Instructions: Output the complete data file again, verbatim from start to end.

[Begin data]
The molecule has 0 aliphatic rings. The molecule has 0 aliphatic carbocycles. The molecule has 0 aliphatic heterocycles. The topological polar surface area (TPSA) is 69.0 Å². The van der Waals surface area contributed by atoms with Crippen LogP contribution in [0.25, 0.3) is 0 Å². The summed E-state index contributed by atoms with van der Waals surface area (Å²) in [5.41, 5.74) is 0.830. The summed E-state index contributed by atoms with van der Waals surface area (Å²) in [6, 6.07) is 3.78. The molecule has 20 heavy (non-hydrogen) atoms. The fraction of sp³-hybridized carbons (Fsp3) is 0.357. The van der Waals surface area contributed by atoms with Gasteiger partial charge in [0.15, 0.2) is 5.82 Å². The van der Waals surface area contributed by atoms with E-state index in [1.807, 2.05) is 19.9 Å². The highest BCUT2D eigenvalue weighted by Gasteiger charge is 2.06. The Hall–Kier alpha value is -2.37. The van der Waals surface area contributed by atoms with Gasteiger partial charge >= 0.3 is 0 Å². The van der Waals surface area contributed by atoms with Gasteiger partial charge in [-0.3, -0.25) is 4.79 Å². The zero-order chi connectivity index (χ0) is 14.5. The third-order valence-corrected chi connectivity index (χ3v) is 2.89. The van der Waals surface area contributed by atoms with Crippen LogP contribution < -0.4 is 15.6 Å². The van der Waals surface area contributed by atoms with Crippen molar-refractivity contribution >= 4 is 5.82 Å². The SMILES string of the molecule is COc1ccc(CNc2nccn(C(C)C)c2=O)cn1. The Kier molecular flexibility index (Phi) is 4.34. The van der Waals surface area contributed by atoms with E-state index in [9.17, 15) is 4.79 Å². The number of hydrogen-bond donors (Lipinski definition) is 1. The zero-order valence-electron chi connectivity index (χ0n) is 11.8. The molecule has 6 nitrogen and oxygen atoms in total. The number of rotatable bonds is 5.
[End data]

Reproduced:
The molecule has 0 aliphatic rings. The molecule has 0 aliphatic carbocycles. The molecule has 0 aliphatic heterocycles. The topological polar surface area (TPSA) is 69.0 Å². The van der Waals surface area contributed by atoms with Crippen LogP contribution in [0.25, 0.3) is 0 Å². The summed E-state index contributed by atoms with van der Waals surface area (Å²) in [5.41, 5.74) is 0.830. The summed E-state index contributed by atoms with van der Waals surface area (Å²) in [6, 6.07) is 3.78. The molecule has 20 heavy (non-hydrogen) atoms. The fraction of sp³-hybridized carbons (Fsp3) is 0.357. The van der Waals surface area contributed by atoms with Gasteiger partial charge in [0.15, 0.2) is 5.82 Å². The van der Waals surface area contributed by atoms with E-state index in [1.807, 2.05) is 19.9 Å². The highest BCUT2D eigenvalue weighted by Gasteiger charge is 2.06. The Hall–Kier alpha value is -2.37. The van der Waals surface area contributed by atoms with Gasteiger partial charge >= 0.3 is 0 Å². The van der Waals surface area contributed by atoms with Gasteiger partial charge in [-0.3, -0.25) is 4.79 Å². The zero-order chi connectivity index (χ0) is 14.5. The third-order valence-corrected chi connectivity index (χ3v) is 2.89. The van der Waals surface area contributed by atoms with Crippen LogP contribution < -0.4 is 15.6 Å². The van der Waals surface area contributed by atoms with Crippen molar-refractivity contribution >= 4 is 5.82 Å². The SMILES string of the molecule is COc1ccc(CNc2nccn(C(C)C)c2=O)cn1. The Kier molecular flexibility index (Phi) is 4.34. The van der Waals surface area contributed by atoms with E-state index in [9.17, 15) is 4.79 Å². The number of hydrogen-bond donors (Lipinski definition) is 1. The zero-order valence-electron chi connectivity index (χ0n) is 11.8. The molecule has 6 nitrogen and oxygen atoms in total. The number of rotatable bonds is 5.